Beyond the Covid bubble

Arncliffe Park, Arncliffe. File photo.

Like all Sydneysiders, Sunny Grace found her world contract during lockdown. But now, with restrictions easing, she’s getting out and about – and discovering new strands to our multilayered city.

After all those months of isolation and restrictions, I didn’t realise how small my life had become. Three streets, really – my street, the park, shopping centre and occasional journey to the farmers market when they reopened.

However, in the past few weeks, as Sydney reopened, my work has taken me back into the world beyond my bubble – and comfort zone, in some ways. As I venture out, I find myself in parts of Sydney I am unfamiliar with and I feel heartened to know we can travel in our own city in some ways.

My first journey came about when my son was given a shisha for his 18th birthday. Sadly, it was also accidentally broken that same night by one of his friends.

Being a soft touch of a mum, I researched where to get a replacement and found a shop in Arncliffe. After popping it in Google Maps, it only took ten minutes from my home in Alexandria, with the new roads recently built.

I walked into the store and was greeted by two men asking if I needed help, as I stood amongst a forest of shishas. I replied that I sure did, as I was way out of my area of expertise. One the men saw my black eye (see ‘The Shiner‘) and asked what had happened to it. They were both so helpful and funny. They were genuinely worried about me and my dog.

We chose a red shisha and they encouraged me to give it a try too, to help me relax. They invited me to come back again and expressed hope that my eye would get better soon. I walked out of the store smiling and appreciating the village of Arncliffe.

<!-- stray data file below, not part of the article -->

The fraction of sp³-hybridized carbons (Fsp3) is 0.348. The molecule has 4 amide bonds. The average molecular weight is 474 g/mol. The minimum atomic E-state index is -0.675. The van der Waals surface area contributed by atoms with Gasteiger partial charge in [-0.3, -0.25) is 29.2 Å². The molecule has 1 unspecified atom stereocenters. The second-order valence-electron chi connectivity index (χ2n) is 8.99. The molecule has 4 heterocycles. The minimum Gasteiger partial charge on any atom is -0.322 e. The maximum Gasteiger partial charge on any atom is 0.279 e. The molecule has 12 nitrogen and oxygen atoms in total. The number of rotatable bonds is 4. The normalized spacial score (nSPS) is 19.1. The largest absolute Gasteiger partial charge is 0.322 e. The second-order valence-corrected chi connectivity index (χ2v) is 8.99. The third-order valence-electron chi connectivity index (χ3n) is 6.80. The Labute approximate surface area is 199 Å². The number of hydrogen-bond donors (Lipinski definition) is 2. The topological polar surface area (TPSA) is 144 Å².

My next adventure came while searching for a location for my upcoming film shoot. We need a beach with gentle waves. Not too steep a drop off. One of my cast members suggested Freshwater or Warriewood, so with my producer, cinematographer and underwater cinematographer, we went to check them out. A surf check, so to speak.

As we stood on the headland over Freshwater, the underwater cinematographer noticed a breaching whale out to sea. He pointed out to the spot and before long we all saw the unmistakable spout of water and then a tail launching and thumping back into the ocean. Mesmerised, we stayed there a while pondering our tiny selves in the grandness of the universe.

Next stop was Warriewood. After nearly missing the hidden turnoff, we drove down the narrow track to discover a beach unlike many of the other suburban beaches. With a carpark right on the sand and cliffs towering either side, it was hard to tell we were in a city at all. It felt more like a sleepy coastal village. My cinematographer’s enthusiasm for the location inspired me to feel we had found our spot.

Last week, I found myself working on an advertising campaign in Kings Cross in an old building in the process of being renovated. Spread between the strip and Kellet Street, the building is having its many layers of life stripped away, revealing a beautiful old set of bones from the early days of Kings Cross when it was a prestigious area to live in the 1920s.

The photographer who is converting it into a studio revealed it used to be a brothel. I imagine, too, that at some stage it would have housed artists or poets during the bohemian days. So many lives and stories in those walls.

I lived in one of the old deco apartment building in Potts Point above the fountain in the early 1990s and have often felt the spirits of Kings Cross as I walked through the strip on my way to catch the train to work. I was taken back to my own past, where I became pregnant with my first son and the smells of the Cross in the morning assaulted my heightened sense of smell.

I often stop and wonder as I walk through Sydney about the layers of its past. Much like I do when I am traveling overseas. It is such a varied city. Made in such a haphazard way, with so many waves of colonisation and immigration.

And then I wonder what it was like before colonisation. Without these buildings and changes to the waterways and roads. These layers I have scratched in the past few weeks are not even one coat of paint thick on this, the land of the Gadigal people of the Eora nation, the oldest continuous civilisation on Earth. Some of their stories can be found at the Sydney Barani website: www.sydneybarani.com.au.

While we may lament the opportunity for international travel at this time, perhaps we can take this opportunity to discover the many layers of this city and its history.

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